- Experiment with extended hours. Maybe invite your most loyal customers to shop without the crowds – whether it’s for an hour early in the morning or in the evening.
- Provide personal shoppers for customer. Having a more customized and personalized experience may make consumers overlook the crowd or not care as much since they are getting an added service.
Curious what consumers enjoy most about the in-store holiday shopping experience? They love a festive store.
#4 There’s plenty to understand about the last minute shopper.
No matter the deals and sales throughout the season, some consumers will always wait until the last minute to start their holiday shopping. As of December 20, 2015, there were still 17% of consumers who hadn’t started their shopping. When you add that to the number of people who still had some shopping to finish, there was a total of 71% of adults who still needed to purchase gifts.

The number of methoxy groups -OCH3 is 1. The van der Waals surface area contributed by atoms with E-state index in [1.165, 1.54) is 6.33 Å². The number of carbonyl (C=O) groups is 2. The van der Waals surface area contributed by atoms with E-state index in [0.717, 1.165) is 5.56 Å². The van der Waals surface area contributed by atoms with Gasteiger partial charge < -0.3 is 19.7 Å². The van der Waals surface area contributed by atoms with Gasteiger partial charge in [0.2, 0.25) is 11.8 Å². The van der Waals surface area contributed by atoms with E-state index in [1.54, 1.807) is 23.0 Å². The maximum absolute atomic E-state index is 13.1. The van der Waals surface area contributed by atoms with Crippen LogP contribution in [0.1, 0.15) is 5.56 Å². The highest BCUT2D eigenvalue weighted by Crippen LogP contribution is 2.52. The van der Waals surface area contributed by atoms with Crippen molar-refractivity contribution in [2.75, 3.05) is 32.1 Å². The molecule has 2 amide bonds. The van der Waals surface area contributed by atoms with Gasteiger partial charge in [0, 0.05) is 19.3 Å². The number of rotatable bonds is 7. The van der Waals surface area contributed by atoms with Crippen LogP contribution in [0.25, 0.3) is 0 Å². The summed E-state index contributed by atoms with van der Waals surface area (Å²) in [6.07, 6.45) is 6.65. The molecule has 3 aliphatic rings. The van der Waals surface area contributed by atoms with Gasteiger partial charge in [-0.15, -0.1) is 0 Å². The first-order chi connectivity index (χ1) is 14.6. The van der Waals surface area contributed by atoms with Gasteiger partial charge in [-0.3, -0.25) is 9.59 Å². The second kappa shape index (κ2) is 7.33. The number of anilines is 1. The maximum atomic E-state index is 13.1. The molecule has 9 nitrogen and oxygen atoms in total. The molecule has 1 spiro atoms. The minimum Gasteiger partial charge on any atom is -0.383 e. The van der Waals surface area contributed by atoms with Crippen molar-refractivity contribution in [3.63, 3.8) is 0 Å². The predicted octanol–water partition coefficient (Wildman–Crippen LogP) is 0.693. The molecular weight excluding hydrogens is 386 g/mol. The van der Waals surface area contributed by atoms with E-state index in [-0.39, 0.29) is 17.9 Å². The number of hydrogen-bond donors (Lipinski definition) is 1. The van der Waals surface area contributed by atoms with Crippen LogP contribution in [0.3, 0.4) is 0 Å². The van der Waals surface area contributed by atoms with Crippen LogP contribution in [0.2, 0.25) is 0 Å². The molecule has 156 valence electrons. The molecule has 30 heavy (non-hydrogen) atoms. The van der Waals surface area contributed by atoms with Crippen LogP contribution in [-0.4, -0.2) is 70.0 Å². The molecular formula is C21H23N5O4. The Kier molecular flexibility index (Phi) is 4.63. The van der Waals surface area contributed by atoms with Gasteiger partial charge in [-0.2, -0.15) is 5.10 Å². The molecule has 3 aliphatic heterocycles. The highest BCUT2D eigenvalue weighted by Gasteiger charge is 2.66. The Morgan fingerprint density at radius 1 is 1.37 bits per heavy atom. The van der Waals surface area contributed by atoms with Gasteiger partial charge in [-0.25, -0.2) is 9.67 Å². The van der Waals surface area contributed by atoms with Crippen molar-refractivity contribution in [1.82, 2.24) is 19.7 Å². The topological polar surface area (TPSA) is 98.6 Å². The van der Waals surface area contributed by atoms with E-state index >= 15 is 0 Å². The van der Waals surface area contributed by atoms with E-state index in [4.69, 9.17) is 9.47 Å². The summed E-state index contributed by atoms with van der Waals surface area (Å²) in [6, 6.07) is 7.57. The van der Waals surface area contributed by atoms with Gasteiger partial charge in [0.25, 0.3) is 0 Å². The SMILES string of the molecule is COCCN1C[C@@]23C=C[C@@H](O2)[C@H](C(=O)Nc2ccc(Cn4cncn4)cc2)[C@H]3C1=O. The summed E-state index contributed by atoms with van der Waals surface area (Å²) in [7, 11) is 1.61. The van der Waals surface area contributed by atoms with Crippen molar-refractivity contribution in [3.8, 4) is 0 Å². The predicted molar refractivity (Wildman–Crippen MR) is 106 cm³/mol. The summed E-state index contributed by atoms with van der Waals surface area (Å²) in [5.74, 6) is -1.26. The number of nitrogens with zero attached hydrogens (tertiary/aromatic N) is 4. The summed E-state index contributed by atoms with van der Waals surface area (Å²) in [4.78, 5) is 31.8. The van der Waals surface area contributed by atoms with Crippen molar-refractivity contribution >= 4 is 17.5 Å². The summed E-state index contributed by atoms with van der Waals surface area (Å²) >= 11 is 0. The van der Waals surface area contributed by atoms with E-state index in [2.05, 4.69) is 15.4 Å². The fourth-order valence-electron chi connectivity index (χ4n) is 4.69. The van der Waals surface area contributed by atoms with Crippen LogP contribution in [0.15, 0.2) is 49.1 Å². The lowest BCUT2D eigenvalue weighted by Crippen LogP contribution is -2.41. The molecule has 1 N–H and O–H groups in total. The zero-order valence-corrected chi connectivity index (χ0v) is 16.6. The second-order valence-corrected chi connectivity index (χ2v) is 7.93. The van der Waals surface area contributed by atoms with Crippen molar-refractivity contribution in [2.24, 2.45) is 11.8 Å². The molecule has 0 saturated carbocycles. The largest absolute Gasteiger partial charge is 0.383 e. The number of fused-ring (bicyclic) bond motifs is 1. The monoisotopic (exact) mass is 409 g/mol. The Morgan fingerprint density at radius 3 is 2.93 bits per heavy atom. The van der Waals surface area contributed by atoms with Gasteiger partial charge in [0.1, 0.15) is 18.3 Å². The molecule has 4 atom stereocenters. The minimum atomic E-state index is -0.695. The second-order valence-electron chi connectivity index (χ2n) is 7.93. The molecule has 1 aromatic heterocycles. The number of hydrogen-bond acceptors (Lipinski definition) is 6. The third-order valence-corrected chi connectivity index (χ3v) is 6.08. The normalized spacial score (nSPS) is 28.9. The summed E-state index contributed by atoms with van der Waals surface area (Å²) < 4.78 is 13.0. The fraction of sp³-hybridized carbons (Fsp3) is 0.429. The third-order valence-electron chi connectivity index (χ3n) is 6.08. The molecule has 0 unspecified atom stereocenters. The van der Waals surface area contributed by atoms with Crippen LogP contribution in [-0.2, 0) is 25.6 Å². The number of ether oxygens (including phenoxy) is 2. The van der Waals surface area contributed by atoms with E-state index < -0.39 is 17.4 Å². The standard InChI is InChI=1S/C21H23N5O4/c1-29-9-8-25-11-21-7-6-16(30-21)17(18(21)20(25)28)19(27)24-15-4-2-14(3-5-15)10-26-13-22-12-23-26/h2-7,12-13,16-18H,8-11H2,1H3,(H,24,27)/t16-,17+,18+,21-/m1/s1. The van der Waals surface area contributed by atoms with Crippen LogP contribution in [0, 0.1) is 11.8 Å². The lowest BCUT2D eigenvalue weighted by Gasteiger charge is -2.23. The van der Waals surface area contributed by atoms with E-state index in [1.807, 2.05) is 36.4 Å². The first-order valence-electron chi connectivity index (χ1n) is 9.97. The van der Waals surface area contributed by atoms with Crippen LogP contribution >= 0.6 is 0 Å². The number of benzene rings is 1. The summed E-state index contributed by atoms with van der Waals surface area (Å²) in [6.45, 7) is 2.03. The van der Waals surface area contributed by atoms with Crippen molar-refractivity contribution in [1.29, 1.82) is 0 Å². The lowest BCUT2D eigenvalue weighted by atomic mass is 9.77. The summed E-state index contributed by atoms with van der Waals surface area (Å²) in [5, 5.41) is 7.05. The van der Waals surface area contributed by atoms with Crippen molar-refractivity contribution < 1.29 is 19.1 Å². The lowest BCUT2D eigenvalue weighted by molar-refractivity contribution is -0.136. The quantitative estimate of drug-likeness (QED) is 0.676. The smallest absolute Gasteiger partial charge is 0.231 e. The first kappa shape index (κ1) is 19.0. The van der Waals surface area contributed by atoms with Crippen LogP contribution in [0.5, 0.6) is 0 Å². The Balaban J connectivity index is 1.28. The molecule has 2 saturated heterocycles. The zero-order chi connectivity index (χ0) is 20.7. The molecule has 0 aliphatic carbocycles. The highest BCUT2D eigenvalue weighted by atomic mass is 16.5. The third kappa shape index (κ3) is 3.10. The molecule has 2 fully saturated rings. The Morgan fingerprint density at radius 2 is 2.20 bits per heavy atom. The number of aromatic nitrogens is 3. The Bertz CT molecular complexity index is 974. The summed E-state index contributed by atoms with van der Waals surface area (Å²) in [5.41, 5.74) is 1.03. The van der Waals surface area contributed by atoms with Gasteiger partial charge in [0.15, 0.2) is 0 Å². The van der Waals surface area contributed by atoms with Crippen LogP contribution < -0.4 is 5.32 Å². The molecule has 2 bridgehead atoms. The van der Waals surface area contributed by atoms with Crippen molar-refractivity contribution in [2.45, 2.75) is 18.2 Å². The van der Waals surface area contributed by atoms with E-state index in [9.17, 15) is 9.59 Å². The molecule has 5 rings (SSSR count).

By understanding the last-minute shopper, retailers can better target them and possibly get more of them shopping in their store.
When compared to the average adult holiday shoppers, last-minute shoppers are…
- 33% more likely to be men over women (probably not a surprise to retailers).
- 75% more likely to be under 25 years old. They are also 24% more likely to not have children. Maybe they don’t have as many gifts to purchase as others, therefore they start shopping in the days prior to the holiday.
- Likely to have a lower income than average, which isn’t surprising given their younger age.
- 83% more likely to say none of their holiday shopping will be done online this year. It doesn’t seem like they plan ahead enough to be able to shop online and receive their gifts on time.
- 15% more likely to eat at quick service restaurants at least once a week.
- Less likely to be loyal to any brands. With the right targeting and messaging, they may be persuaded to buy your brand or come to your store when they do get around to shopping.